The spark erosion rate and the resulting PSD are largely dependent on both the choice of dielectric fluid and the energy parameters. Higher energy sparks (>100 mJ) have been demonstrated to produce ~1-5% by mass of nanostructured powder, whereas lower energy sparks (~9 mJ) can produce up to >60% nanostructured particles. Much of the earlier research in spark erosion has focused on the minimization of the occurrence of the larger particle mode in order to produce nanostructured powders.
However, a bimodal grain distribution can be desirable when fabricating bulk metallic structures. The sintering of mixtures of powders with bimodal grain size distributions results in final samples which are capable of showing a drastic increase in strength because of Hall-Petch strengthening in the finer-grained regions, but can still maintain ductility due to the work-hardening ability of the coarser-grained regions.
The Importance of Particle Size Distribution Measurements
There is immense interest in understanding the effect of capacitance charge and dielectric fluid on PSD. For instance, by monitoring the voltage discharges happening during the sparking process it has been discovered that a 100 µF nitrogen (N2) dielectric spark has the same energy as a 120µF ethanol dielectric spark. Understanding these effects enables the process to be better tuned in order to produce perfect PSDs for high density, enhanced ductility materials and high strength.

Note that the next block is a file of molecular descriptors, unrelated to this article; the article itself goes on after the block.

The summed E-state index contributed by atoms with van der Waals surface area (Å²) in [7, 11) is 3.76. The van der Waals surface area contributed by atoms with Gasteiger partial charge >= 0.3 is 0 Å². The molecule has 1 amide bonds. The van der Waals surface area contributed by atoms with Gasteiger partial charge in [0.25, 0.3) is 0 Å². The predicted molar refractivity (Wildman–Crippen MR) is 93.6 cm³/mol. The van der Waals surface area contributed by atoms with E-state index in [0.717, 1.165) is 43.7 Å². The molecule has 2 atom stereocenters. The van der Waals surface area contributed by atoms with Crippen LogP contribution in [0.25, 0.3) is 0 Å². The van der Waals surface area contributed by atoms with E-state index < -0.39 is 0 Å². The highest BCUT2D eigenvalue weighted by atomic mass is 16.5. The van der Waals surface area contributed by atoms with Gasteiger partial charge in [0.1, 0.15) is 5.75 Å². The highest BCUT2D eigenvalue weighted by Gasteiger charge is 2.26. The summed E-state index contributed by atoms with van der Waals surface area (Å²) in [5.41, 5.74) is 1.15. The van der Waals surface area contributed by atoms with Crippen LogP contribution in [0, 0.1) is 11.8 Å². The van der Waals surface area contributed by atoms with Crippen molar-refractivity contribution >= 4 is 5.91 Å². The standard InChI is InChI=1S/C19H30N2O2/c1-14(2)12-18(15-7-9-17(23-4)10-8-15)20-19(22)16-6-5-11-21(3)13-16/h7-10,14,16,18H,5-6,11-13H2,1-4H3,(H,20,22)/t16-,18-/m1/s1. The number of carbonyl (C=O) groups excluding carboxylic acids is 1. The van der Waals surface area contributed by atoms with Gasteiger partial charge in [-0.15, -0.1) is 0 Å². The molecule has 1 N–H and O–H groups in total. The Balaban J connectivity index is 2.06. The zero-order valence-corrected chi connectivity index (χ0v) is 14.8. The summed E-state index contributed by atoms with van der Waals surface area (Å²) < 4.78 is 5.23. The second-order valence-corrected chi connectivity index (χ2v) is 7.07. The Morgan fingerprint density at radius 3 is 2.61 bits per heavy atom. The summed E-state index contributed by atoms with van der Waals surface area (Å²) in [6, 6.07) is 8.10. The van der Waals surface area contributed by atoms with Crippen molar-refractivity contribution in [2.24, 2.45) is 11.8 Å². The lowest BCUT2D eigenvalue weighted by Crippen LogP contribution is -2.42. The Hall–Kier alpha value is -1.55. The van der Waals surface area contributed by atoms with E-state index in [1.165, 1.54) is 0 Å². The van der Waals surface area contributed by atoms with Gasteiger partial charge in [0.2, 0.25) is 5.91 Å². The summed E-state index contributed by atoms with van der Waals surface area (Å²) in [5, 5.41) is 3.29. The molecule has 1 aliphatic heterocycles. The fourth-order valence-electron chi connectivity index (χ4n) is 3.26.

In spite of spark erosion’s potential to produce nanopowders, it has been challenging to exactly quantify the distribution of multiple particle sizes developed by this technique. Systems made up of heterogeneous and asymmetric particles present distinctive analytical challenges. Earlier work with SEM, TEM and STEM has highlighted the extensive range of particle sizes possible, but an inability to efficiently count sufficiently huge numbers of particles rapidly prevents these techniques from offering a comprehensive representation of the PSD.
Results developed using dynamic light scattering have been mostly questionable and unreliable because of the polydispersity of the size distribution. Thus, the multispectral particle analysis technique of MANTA Instruments’ ViewSizer® 3000 was employed in order to better understand and quantify PSD of the nanopowders.
The ViewSizer® 3000 characterizes nanoparticles by examining their Brownian motion and analyzes bigger micron-sized particles by tracking their settling motion (driven by gravity). The system leverages novel illumination and detection techniques that allow video recording of scattered light from a wide range of sizes of separate particles simultaneously. Figure 3 shows a schematic diagram of the ViewSizer® 3000 optical system.
Figure 3. Schematic diagram of the ViewSizer ® 3000 optical system.